Staying frosty can be hard to do if your A/C conditioner’s evaporator coils are doing the same. Frozen coils can stop your air conditioning system dead in its tracks, preventing it from delivering the cool, conditioned air you expect from your system. The following offers a few crucial tips for troubleshooting frozen evaporator coils.
Understand the Potential Causes of the Freeze-Up
When the evaporator coil absorbs the latent heat found in the surrounding air, it also reduces the air’s ability to hold large quantities of moisture in vapor form. As the air cools, the vapor condenses into a liquid, which falls on the coil and later drips into a catch pan underneath the coil.
Since condensate regularly comes into contact with the evaporator coil, and the coil’s own external temperature hovers just above freezing, there’s always a possibility for frost to form on the coil’s surface. The problem starts when sheets of ice begin to accumulate on the coil. Over time, the coil will eventually be encased in ice, preventing the refrigerant within the coil from absorbing latent heat and causing the unit to lose its cooling effectiveness.
Airflow blockages can also lead to frozen evaporator coils. Without enough air flowing through the coils, the refrigerant pressure eventually drops and the coils begin to ice over.
Give the Frozen Evaporator Coils Time to Thaw
For your first step, turn the air conditioning system off and give the frozen evaporator coils a chance to thaw out. You can do this by shutting the unit off at the circuit breaker. Left to its own devices, it could take up to 24 hours for the coils to thaw completely.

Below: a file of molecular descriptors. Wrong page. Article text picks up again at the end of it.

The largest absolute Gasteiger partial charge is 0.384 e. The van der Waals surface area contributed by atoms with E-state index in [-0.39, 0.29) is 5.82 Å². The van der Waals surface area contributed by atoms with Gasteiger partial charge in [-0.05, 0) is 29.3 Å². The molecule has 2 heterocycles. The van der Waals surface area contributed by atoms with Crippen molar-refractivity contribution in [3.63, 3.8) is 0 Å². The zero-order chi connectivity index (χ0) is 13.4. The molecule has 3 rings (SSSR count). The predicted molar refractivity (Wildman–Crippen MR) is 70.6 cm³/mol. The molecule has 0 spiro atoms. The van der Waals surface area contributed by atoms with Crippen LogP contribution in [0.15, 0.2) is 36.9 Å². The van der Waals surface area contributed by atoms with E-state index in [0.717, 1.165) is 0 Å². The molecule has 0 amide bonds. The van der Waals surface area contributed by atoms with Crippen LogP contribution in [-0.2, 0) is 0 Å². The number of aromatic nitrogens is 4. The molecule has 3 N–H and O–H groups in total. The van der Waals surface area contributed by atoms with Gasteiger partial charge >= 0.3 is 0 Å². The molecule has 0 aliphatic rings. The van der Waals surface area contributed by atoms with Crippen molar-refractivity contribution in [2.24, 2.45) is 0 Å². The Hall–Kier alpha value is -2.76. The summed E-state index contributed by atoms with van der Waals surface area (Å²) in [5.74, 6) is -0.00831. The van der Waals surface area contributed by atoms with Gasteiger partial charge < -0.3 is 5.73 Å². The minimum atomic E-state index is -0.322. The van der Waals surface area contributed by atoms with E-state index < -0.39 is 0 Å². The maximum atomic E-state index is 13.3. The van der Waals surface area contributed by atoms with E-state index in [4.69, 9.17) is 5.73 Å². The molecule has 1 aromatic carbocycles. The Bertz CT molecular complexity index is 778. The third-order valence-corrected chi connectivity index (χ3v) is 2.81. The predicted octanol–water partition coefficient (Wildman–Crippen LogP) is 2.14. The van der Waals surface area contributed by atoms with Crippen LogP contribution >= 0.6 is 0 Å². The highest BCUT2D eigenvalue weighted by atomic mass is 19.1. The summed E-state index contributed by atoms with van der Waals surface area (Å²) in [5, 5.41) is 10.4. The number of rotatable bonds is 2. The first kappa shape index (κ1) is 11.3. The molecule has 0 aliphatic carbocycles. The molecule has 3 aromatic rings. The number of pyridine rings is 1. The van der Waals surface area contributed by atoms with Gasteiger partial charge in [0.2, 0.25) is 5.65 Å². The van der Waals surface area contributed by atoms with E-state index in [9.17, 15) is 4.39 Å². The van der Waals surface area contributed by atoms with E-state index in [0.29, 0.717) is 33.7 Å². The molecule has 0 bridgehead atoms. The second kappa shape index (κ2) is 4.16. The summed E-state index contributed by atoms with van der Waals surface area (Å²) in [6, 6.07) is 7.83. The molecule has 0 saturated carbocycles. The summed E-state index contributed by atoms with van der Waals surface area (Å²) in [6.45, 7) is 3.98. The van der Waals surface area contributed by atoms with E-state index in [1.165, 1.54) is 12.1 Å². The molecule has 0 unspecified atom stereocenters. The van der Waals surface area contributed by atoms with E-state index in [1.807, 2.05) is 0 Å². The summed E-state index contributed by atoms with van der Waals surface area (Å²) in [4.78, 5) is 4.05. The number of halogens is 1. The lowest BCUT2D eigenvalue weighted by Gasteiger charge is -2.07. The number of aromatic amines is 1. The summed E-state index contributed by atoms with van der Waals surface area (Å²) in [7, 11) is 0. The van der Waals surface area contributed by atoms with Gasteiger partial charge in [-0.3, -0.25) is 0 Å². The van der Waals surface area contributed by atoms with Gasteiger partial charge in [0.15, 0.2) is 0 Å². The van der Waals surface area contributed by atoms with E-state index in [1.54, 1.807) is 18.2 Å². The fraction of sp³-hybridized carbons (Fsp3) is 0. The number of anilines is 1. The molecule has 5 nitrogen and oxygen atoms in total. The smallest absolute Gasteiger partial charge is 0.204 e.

You can speed this process up somewhat with the help of a hair dryer, especially if you need your A/C unit up and running as soon as possible. Be careful not to overheat any portion of the evaporator coil or the lines running to and from it.
For cases of moderate frost, you can leave your HVAC unit on and set it to "fan only." This allows air from the blower fan to melt away the frost without shutting the unit down.
Check the Airflow
The next step involves checking the A/C system for adequate airflow. The air filters are most likely to be clogged with dust and debris, thus preventing air from flowing through unimpeded. Simply replace the air filter and vacuum the surrounding intake housing for good measure.
Make sure the evaporator coil itself is free of dust and debris. If you spot any debris or see algae and mold growing on the coil’s surface, don’t hesitate to clean the coils. Keep in mind that it’s easy to damage the aluminum fins lining the evaporator coil, so this may be a job better suited for your HVAC technician.
Inspect for Physical Damage
Check the evaporator coil for any signs of physical damage. Bent coil fins, dented pipes and damaged fittings could lead to icing problems. Any and all damage should be repaired by your HVAC technician before using your air conditioning system again.
Check Refrigerant Levels
Low refrigerant levels can create a low pressure environment within the refrigerant lines, making the evaporator coil’s external temperature fall below freezing. This, in turn, allows the condensate on the coil to frost over. Low refrigerant levels are normally caused by a leak somewhere within the A/C system, usually at a fitting, faulty valve or even a pinhole leak in the evaporator coil itself.
Your HVAC technician is best equipped to deal with your air conditioner’s refrigerant issues, since measuring and recharging refrigerant is often a dangerous task that requires special tools and know-how.
If you want to learn more about dealing with frozen evaporator coils, check out the latest in A/C service from the pros at McWilliams & Son Heating & Air, or homeowners in Lufkin, Nacogdoches and surrounding areas can give us a call today at 936-465-9191 to schedule an appointment.